That nearly two dozen [Broadway] shows have shuttered since the 2010 autumn season began is nothing to sniff at.  However, the hysteria over the death toll is both predictable and an over-reaction. "Yes, it's been a bad few months on Broadway," admits Paul Wontorek, editor-in-chief at, "but there's always a cycle to these things.  It's not unusual for a lot of productions to close the first half of the year."  The preceding five Broadway autumns were all peppered generously with big musicals and big Hollywood headliners. This autumn, however, eschewed celebrity vehicles and big musicals for shows that had done well off-Broadway.  But the gamble did not pay off.  The season's inability to sustain off-Broadway transfers has spotlit one troubling issue that cannot be pinned on 'the state of Broadway'. The market has not been kind to off-Broadway.  This means successful off-Broadway shows increasingly have nowhere to go but Broadway.  "The loss of a viable middle ground of commercial theatrical production has had untold impact on the ecology of New York theatre," says Howard Sherman, executive director of the American Theater Wing.  "There is work that deserves a longer life in this city [that] shouldn't be forced to meet the economic demands of even small Broadway houses."  " about tourists," says Wontorek. If they are spending the money, they want to go home and brag that they saw something huge."  Such events shouldn't be hard to find in coming months.  So the record number of closings on Broadway should not be seen as proof that the theatre scene is terminally ill, but as evidence that Broadway is not the only patient. In order for commercial theatre in the city to get a healthy glow back in its cheeks, the industry must be treated in its entirety. New York needs more small commercial theatres.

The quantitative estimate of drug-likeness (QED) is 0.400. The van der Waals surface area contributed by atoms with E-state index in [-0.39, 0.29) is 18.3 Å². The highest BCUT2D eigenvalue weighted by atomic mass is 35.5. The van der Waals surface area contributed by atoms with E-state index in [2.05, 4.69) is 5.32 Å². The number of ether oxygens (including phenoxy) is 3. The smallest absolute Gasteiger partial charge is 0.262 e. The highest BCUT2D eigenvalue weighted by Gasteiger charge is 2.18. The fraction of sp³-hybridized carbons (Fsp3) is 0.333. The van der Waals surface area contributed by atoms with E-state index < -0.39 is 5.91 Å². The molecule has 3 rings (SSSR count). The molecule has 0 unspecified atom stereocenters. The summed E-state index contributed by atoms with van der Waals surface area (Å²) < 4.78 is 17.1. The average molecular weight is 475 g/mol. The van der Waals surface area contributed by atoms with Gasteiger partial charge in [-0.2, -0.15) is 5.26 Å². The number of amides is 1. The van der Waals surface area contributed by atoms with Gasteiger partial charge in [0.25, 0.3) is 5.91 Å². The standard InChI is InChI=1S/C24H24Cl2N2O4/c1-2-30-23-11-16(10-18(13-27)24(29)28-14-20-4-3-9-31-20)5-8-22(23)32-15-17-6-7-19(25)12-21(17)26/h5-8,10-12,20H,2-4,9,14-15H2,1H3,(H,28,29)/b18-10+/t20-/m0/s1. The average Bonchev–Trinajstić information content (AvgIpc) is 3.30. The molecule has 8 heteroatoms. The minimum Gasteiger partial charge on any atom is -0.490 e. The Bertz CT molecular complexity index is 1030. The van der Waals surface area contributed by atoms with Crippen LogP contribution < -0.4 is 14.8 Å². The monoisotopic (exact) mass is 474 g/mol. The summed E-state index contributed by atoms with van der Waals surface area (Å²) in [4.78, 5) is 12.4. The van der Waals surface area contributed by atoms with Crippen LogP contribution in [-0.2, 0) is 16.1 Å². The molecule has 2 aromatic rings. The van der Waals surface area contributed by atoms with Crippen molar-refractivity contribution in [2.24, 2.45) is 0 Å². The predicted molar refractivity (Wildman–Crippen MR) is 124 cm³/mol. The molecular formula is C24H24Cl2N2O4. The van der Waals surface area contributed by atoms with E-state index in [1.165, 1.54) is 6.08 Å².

Commentary: Chicago needs fresh thinking about theater venues